Defensive Interval


The term defensive interval refers to the number of days a company is able to operate using only its liquid assets. The defensive interval compares highly liquid assets to the company's expected daily operating expenses.


Defensive Interval = Liquid Assets / Daily Operating Expenses


  • Liquid assets is calculated as cash plus marketable securities plus accounts receivable minus anticipated uncollectibles associated with the accounts receivable balance.
  • Daily operating expenses are the anticipated operating expenses over a fairly large timeframe such as the next 30 to 60 days.


Liquidity measures allow the investor-analyst to understand the company's long term viability in terms of fiscal health. This is usually assessed by examining balance sheet items such as accounts receivable, use of inventory, accounts payable, and short-term liabilities. One of the ways to understand the overall liquidity position of a company is by calculating their defensive interval.

As is the case with other liquidity metrics, the company's accounts receivable is adjusted for anticipated uncollectibles expense. The defensive interval allows the investor-analyst to understand the number of days liquid assets can support operating expenses. While the metric is a ratio, the outcome is stated in days. The investor-analyst will want to track this metric over time to see if there is a change in the company's liquidity position.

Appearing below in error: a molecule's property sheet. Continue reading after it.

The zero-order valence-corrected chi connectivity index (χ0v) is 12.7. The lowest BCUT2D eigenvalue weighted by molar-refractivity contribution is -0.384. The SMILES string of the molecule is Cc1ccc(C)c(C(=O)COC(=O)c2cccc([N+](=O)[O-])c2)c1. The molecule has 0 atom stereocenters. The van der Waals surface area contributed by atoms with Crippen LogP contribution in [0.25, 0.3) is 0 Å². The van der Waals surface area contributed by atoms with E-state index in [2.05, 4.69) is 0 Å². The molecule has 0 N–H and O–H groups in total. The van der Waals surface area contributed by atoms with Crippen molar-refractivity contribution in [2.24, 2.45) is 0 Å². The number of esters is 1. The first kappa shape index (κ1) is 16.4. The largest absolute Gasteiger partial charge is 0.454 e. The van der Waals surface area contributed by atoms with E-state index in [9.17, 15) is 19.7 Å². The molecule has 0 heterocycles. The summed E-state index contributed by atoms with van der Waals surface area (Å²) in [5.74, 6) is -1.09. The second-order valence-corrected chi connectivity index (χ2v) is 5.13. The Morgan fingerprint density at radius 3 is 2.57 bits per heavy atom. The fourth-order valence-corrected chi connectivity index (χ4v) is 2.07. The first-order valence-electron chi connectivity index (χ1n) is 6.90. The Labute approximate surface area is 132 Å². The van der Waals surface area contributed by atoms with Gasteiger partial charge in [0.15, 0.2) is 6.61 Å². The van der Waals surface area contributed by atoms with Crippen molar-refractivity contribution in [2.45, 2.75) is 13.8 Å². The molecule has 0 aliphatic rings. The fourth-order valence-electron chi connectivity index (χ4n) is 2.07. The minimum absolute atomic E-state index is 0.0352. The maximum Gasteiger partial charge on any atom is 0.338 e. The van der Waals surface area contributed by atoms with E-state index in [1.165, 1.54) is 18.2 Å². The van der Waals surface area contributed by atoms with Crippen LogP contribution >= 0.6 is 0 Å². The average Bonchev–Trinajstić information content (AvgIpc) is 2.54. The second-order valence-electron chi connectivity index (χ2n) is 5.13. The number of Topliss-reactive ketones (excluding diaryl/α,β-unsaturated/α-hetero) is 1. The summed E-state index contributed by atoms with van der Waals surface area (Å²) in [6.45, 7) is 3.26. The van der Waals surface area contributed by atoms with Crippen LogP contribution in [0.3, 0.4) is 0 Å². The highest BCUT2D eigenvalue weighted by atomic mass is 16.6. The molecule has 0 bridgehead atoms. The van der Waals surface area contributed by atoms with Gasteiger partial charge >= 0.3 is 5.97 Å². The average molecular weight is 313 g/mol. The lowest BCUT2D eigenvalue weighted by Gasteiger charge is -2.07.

The manager of a large mutual fund would like to assess the liquidity position of Company ABC. He believes the defensive interval would provide allow him to understand if the company's liquidity position is improving or declining over time. The analytical team pulled the annual reports for Company ABC, and the table below contains the information over the last three years:

  Year 1 Year 2 Year 3
Current Assets (Cash, Marketable Securities, A/R) $26,935,200 $21,351,724 $22,180,299
Less Uncollectibles Associated with A/R) $449,000 $356,000 $370,000
Net Liquid Assets $26,486,200 $20,995,724 $21,810,299
Daily Operating Expenses $854,000 $724,000 $779,000
Defensive Interval (Days) 31 29 28

The decline in the number of days over the last three years indicates the erosion of the metric, meaning the company's operating expenses are growing faster than its liquid assets. Based on this information, the fund manager asked his team to calculate some additional liquidity metrics for Company ABC.

Related Terms

long-term assets to long-term debt ratio, risky asset conversion ratio, short-debt debt to long-term debt ratio, working capital to debt ratio